The countdown to the end of Derrick Diggs’ tenure as Toledo police chief has begun.
The 58-year-old Toledo native announced Thursday he will retire effective Jan. 2, citing “irreconcilable differences in policing philosophy” between himself and Mayor-elect D. Michael Collins.
The chief made a verbal announcement of his decision to Mayor Mike Bell and his staff Thursday; he plans to “pursue other professional law enforcement opportunities,” according to a statement from the mayor’s office. The chief was not available for interviews Thursday.
Mr. Collins said he plans on Monday to announce the next chief of police, and the rest of his cabinet.
“The individual who I will announce as police chief has already established himself as one of the most respected police officers on our department, and I am confident he will lead our department in the highest level of professionalism,” the mayor-elect said.
Mr. Collins, a retired police officer and former president of the police patrolmen’s union, did not elaborate on the irreconcilable differences between himself and Chief Diggs.
Other changes are coming, Mr. Collins said. “The only deputy chief retained will be Don Kenney and he will remain in charge of operations,” he said.
The fate of the department’s only other deputy chief, Diane Ruiz-Krause, was unclear.
Chief Diggs, the department’s first black chief, was appointed to the position in 2011, succeeding Mike Navarre, who retired after 13 years as the department’s highest-ranking officer.
From nearly the start of the mayoral campaign season, Mr. Collins has said he would not keep Chief Diggs in his current role. Whether the chief would retire, be fired, or be demoted was unclear until Thursday.
The Toledo Police Patrolman’s Association endorsed Mr. Collins for mayor, though it “fought for the chief to stay,” union President Dan Wagner said.
“We had a great working relationship with him. We’ve worked very well together, and working together has moved the department forward. It’s improved morale and made guys work harder on the streets and I think that’s reflected in the crime statistics for the first half of the year,” Mr. Wagner said.
Mr. Wagner said he fielded phone calls all day from union members who were upset that Chief Diggs would not continue to lead the department. Some officers said the union never should have endorsed Mr. Collins; others wanted to know what, if anything, can be done to keep Chief Diggs in his third-floor office at the Safety Building.
Morale has improved under Chief Diggs, Mr. Wagner said. The next chief, in addition to a learning curve, also will have to work with a rank-and-file who didn’t want to see Chief Diggs go.
“The next chief is going to have one heck of a hurdle,” Mr. Wagner said. “There’s the sentiment that you’re not Derrick and we wanted Derrick.”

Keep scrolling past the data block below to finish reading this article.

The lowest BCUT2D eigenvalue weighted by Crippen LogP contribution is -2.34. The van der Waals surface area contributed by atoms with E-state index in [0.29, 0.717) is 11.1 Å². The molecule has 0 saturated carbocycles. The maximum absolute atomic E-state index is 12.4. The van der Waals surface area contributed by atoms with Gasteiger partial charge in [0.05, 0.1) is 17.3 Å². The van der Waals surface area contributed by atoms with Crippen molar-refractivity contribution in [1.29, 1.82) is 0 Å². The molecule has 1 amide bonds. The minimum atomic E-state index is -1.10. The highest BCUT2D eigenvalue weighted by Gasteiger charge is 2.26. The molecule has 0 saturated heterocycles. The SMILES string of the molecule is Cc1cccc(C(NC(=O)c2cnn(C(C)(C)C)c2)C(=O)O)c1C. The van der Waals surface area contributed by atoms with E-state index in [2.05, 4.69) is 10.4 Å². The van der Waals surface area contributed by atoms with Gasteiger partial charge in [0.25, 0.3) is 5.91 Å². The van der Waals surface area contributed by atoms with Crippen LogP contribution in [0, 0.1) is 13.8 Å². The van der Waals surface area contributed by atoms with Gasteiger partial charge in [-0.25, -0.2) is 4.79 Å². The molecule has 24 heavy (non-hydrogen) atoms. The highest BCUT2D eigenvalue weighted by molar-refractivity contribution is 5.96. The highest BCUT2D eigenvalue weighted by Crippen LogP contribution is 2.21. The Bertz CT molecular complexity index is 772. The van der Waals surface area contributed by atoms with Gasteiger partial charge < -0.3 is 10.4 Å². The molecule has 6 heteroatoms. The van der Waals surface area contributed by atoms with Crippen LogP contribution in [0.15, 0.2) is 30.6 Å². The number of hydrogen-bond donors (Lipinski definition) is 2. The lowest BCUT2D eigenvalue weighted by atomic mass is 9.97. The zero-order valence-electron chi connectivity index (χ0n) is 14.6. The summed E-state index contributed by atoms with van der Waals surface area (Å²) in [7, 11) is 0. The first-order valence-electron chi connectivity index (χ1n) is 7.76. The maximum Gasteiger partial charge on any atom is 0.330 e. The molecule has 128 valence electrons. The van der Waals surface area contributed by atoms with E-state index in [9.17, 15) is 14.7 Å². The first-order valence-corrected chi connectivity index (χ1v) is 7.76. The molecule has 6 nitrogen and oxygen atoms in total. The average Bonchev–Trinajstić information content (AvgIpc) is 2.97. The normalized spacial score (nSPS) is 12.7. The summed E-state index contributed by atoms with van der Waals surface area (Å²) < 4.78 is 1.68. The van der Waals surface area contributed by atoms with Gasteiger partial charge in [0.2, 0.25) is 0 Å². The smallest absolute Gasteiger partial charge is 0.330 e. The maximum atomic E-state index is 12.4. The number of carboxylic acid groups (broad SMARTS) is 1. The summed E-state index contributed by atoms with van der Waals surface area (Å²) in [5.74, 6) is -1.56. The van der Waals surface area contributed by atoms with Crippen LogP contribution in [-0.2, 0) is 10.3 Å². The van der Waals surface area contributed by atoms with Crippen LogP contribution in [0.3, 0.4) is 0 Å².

Mr. Wagner also said a seemingly record-low number of grievances were filed under Chief Diggs’ rule — he could recall one or two.
Officers like and respect the chief, in part, because of the advances in technology, Mr. Wagner said.
Since Chief Diggs took the office in October, 2011, the changes to the department have been fairly dramatic.
Chief Diggs vowed, before his first official day as chief, to have a “bold and ambitious plan” to move the department forward.
He introduced data-driven policing, which includes regular meetings with command staff to discuss crime trends and the real-time crime center surveillance camera system. The department brought back its motorcycle unit and now has a canine unit.
More than two years ago, he also said he wanted to re-engage the city and repair a strained relationship between police and the community.
To do so, the Police Probation Team was expanded, more resources were put into the Police Athletic League, at-risk youth went on a prison visit, and five corridors were selected for special policing units that will hit the streets in 2014. The Toledo Community Initiative to Reduce Violence brought gang members into court where officials and concerned citizens told them to stop shooting.
The chief also teamed up with Lucas County Sheriff John Tharp to introduce a downtown Team Policing unit to respond to the concerns of residents and businesses.
The police department is also more visible on the Internet.
The department had profiles on Facebook and Twitter, but they were never used. In May, Chief Diggs appointed Sgt. Kevin Braun to be the department's first digital information officer, charging him with running the online accounts. Since Sergeant Braun took over, the pages have become wildly popular — although they draw occasional criticism. They have almost 13,000 “likes” on Facebook and more than 2,000 “followers” on Twitter.
Chief Diggs’ tenure was not without speed bumps, which includes a court battle with The Blade after the city refused to turn over the police departmen’s map of gang territories.
The newspaper created its own map, with the help of gang members, and won a lawsuit against the city in the 6th District Court of Appeals. Though the city still refused to turn over the map, an anonymous source provided the newspaper with the department's official map.
Chief Diggs can claim an apparent drop in crime during the first six months of the year versus the same time in 2012. According to statistics from the department, property crimes were down 23 percent and violent crimes were down 19 percent.
Mayor Mike Bell, who is a close personal friend of Chief Diggs, was not available for comment. Block Watch Chairman Lon Shaver did not return a call seeking comment.
Staff writer Ignazio Messina contributed to this report.
Contact Taylor Dungjen at: firstname.lastname@example.org, 419-724-6054, or on Twitter @taylordungjen.